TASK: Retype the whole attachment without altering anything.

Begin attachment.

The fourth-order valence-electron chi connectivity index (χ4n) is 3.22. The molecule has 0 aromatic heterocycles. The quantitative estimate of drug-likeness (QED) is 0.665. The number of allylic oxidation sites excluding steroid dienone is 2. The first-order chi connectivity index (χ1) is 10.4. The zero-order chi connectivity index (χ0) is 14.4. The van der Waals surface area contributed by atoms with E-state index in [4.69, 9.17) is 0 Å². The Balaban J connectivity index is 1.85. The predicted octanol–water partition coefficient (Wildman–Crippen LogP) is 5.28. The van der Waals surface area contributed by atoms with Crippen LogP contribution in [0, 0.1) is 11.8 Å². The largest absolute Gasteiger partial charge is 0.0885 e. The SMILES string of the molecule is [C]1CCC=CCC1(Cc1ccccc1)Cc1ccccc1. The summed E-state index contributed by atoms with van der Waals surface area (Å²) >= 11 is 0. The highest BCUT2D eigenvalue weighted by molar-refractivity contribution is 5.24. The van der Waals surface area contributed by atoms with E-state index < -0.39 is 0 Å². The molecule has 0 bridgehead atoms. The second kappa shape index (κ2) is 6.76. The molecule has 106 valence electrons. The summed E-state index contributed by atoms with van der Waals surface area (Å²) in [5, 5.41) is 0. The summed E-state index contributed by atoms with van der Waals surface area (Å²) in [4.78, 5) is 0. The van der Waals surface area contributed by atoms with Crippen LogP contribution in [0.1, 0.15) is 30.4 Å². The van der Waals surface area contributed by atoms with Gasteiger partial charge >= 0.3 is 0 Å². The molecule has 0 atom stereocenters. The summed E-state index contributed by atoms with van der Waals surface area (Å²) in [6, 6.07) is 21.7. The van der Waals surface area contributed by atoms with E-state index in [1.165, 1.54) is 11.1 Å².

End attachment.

The fourth-order valence-electron chi connectivity index (χ4n) is 3.22. The molecule has 0 aromatic heterocycles. The quantitative estimate of drug-likeness (QED) is 0.665. The number of allylic oxidation sites excluding steroid dienone is 2. The first-order chi connectivity index (χ1) is 10.4. The zero-order chi connectivity index (χ0) is 14.4. The van der Waals surface area contributed by atoms with E-state index in [4.69, 9.17) is 0 Å². The Balaban J connectivity index is 1.85. The predicted octanol–water partition coefficient (Wildman–Crippen LogP) is 5.28. The van der Waals surface area contributed by atoms with Crippen LogP contribution in [0, 0.1) is 11.8 Å². The largest absolute Gasteiger partial charge is 0.0885 e. The SMILES string of the molecule is [C]1CCC=CCC1(Cc1ccccc1)Cc1ccccc1. The summed E-state index contributed by atoms with van der Waals surface area (Å²) >= 11 is 0. The highest BCUT2D eigenvalue weighted by molar-refractivity contribution is 5.24. The van der Waals surface area contributed by atoms with E-state index < -0.39 is 0 Å². The molecule has 0 bridgehead atoms. The second kappa shape index (κ2) is 6.76. The molecule has 106 valence electrons. The summed E-state index contributed by atoms with van der Waals surface area (Å²) in [5, 5.41) is 0. The summed E-state index contributed by atoms with van der Waals surface area (Å²) in [4.78, 5) is 0. The van der Waals surface area contributed by atoms with Crippen LogP contribution in [0.1, 0.15) is 30.4 Å². The van der Waals surface area contributed by atoms with Gasteiger partial charge >= 0.3 is 0 Å². The molecule has 0 atom stereocenters. The summed E-state index contributed by atoms with van der Waals surface area (Å²) in [6, 6.07) is 21.7. The van der Waals surface area contributed by atoms with E-state index in [1.165, 1.54) is 11.1 Å².